No. 10 of The Subprime 25: WMC Mortgage Corp./General Electric Co.

By

 Updated:

Total high-interest loans 2005-2007:

At least $49.6 billion

Federal bailout money received:

None

Company overview

  • Status: CLOSED
  • History: Originally Pacific Western Mortgage Company, WMC went through several mergers and name changes, going by Par West Financial and later Weyerhaeuser Mortgage Company. WMC became the sixth-largest subprime lender in the country before it was purchased by General Electric in 2004 and became part of the GE Money division. When the subprime bubble burst, GE tried to sell the company. It eventually laid off most of its staff and shut down lending operations in the fourth quarter of 2007. The company reported to the SEC that it sold what was left of its U.S. mortgage business in December 2007.
  • Parent/subsidiary companies: GE Money Bank, part of General Electric Co., was the parent company.
  • CEO: CEO (WMC Mortgage): Amy Brandt left as CEO of WMC at the end of 2006 and was replaced by Laurent Bossard.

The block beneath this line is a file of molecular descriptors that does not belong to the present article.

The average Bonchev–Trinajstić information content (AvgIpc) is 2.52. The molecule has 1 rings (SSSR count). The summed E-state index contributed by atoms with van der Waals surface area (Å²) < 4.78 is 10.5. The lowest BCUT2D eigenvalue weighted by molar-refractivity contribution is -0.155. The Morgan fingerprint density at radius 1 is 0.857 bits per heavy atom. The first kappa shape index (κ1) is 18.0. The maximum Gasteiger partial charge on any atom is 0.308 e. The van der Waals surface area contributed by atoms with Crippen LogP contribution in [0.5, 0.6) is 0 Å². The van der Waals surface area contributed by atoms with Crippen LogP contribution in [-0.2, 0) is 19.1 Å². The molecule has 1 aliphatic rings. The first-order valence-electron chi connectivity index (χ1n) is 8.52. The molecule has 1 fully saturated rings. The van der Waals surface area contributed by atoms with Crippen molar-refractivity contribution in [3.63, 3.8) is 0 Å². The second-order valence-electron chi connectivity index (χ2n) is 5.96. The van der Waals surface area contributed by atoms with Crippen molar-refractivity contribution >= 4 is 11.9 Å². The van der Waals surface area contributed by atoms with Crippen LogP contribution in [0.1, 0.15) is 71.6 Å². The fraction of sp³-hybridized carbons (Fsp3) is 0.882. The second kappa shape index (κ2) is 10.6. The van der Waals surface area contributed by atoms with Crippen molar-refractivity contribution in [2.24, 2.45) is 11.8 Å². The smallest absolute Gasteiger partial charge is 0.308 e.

• Most recent salary: Not available
  • Location: Woodland Hills, California
  • Year founded: 1955
  • Backers: An SEC filing shows that in the year before being acquired by GE, WMC financed the funding of its loan originations using credit from Lehman Brothers, Credit Suisse First Boston, Merrill Lynch, Residential Funding Corp., and CDC Mortgage Capital.

Lobbying overview

  • Lobbying: No lobbying activity for WMC was found, although General Electric lobbies on numerous issues. **
  • Total Contributions: At least $11,676,506 *
  • Top Recipients:
    1. Republican Governors Association $523,000
    2. Democratic Senatorial Campaign Committee $391,450
    3. National Republican Congressional Committee $366,201
    4. Democratic National Committee $363,940
    5. Democratic Congressional Campaign Committee $348,750

** Lobbying totals calculated by the Center for Public Integrity using data from the Senate Office of Public Records.

* Contribution grand total includes employee and soft money contributions from the lender and its subsidiaries. Top recipient totals include employee and political action committee contributions. Data provided by CQ Money Line, analysis by the Center for Public Integrity.

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